Canadian Automotive Industry Boosted

Published: March 16, 2016

Updated: July 24, 2018

Author: Luke Jones



The Canadian automotive industry has been given the boost in the form of a C$2.5mn revolving credit facility from Export Development Canada (EDC), with the facility handed to Linear Transfer Automation.

The industry in the country is entirely manufacturing based with contractors making parts form automotive companies that are not actually based in Canada. Linear Transfer Automation is one such manufacturer and the funding from the EDC will be used for the company to handle large outsources contracts, from the likes of Nissan, General Motors, Ford, Honda and Daimler.

The Barrie, Ontario based company said the funding will help to create 10 new jobs among its workforce, which currently consists of 80 people.

EDC has worked with Linear Transfer Automation before, providing credit insurance to the company and also adding bonding support through a transaction in Mexico a decade ago. The company says support from the EDC has been important for growth, allowing Linear Transfer to secure more international customers.

 “EDC has even indirectly helped us by providing working capital financing to one of our customers,” says Rama Jayaweera, the company’s president and general manager. “By doing so, it was easier for our customer to buy two of our tandem press systems that we exported to the US.”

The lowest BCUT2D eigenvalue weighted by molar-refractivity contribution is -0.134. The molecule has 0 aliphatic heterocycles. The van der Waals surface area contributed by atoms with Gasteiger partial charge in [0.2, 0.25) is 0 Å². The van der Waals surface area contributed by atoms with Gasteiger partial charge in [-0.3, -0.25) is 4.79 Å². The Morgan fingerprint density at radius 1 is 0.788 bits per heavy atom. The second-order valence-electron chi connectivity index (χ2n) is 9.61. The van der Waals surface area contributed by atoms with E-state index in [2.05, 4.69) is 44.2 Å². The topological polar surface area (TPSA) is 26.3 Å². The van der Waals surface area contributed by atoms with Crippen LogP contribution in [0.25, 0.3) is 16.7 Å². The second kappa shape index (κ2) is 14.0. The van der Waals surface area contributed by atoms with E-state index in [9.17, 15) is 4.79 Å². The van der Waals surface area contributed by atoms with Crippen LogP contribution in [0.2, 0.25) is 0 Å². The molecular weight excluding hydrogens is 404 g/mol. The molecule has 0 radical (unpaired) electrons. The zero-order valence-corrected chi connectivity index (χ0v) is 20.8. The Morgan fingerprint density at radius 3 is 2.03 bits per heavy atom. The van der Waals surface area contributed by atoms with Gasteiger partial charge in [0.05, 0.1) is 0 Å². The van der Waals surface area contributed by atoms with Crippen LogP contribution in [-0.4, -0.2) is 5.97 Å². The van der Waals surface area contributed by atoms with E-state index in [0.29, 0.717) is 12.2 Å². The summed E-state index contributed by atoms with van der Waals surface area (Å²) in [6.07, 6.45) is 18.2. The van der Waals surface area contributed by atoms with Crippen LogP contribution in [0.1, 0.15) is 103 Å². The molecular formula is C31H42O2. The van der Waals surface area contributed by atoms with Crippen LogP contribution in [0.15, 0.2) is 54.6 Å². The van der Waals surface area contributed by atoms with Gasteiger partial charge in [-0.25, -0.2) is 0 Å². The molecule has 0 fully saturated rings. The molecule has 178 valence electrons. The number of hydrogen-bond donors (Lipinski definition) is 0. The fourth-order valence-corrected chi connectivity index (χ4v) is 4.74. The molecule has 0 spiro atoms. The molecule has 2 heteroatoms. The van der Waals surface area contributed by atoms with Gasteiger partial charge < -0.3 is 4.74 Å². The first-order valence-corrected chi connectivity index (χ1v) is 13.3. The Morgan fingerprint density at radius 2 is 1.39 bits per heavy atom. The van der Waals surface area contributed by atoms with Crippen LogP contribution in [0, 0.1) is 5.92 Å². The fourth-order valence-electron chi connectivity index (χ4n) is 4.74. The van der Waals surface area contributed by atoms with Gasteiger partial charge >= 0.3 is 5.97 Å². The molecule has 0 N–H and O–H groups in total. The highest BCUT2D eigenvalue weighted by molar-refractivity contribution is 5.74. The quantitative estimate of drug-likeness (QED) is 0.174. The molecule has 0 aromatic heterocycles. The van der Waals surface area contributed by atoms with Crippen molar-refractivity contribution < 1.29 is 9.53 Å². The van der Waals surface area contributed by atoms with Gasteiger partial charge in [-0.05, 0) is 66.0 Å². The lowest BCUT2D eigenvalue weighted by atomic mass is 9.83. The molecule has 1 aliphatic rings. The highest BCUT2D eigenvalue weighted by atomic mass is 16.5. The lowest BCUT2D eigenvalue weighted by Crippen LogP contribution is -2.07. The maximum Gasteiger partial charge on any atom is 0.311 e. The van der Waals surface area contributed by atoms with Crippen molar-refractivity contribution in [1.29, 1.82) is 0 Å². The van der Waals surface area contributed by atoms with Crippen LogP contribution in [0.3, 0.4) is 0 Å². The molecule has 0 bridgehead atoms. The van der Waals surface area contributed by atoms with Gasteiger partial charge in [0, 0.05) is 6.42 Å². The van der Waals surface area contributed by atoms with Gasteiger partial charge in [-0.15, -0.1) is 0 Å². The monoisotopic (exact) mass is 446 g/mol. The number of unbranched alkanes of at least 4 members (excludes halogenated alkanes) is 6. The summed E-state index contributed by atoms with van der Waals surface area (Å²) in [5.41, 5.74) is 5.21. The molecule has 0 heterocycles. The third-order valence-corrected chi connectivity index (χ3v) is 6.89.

“Our sales are ever-increasing and now span all of North America and around the world,” he adds.

The company has sales offices in the US, Mexico, Brazil, the UK, China, and Thailand.

“Linear Transfer has already accomplished the hard part, which is establishing itself in global supply chains of major multinational corporations,” says Carl Burlock, senior vice-president, financing and investment, EDC.

The Canadian automotive industry has been moving through turbulent waters in recent months, since the TPP deal drawn up between former Prime Minister Stephen Harper and other Pacific Rim nations late last year.

The Trans Pacific Partnership means that car manufacturers can now export parts to Canada, meaning cheaper companies from Asia can compete against Canadian companies.

“We got worse terms on key parts than we were originally told,” Flavio Volpe, president of Canada’s Automotive Parts Manufacturers’ Association, said at the time of the agreement closing.

“It’s a real exposure. Those were categories flagged by us to the government and they didn’t protect them as a priority.”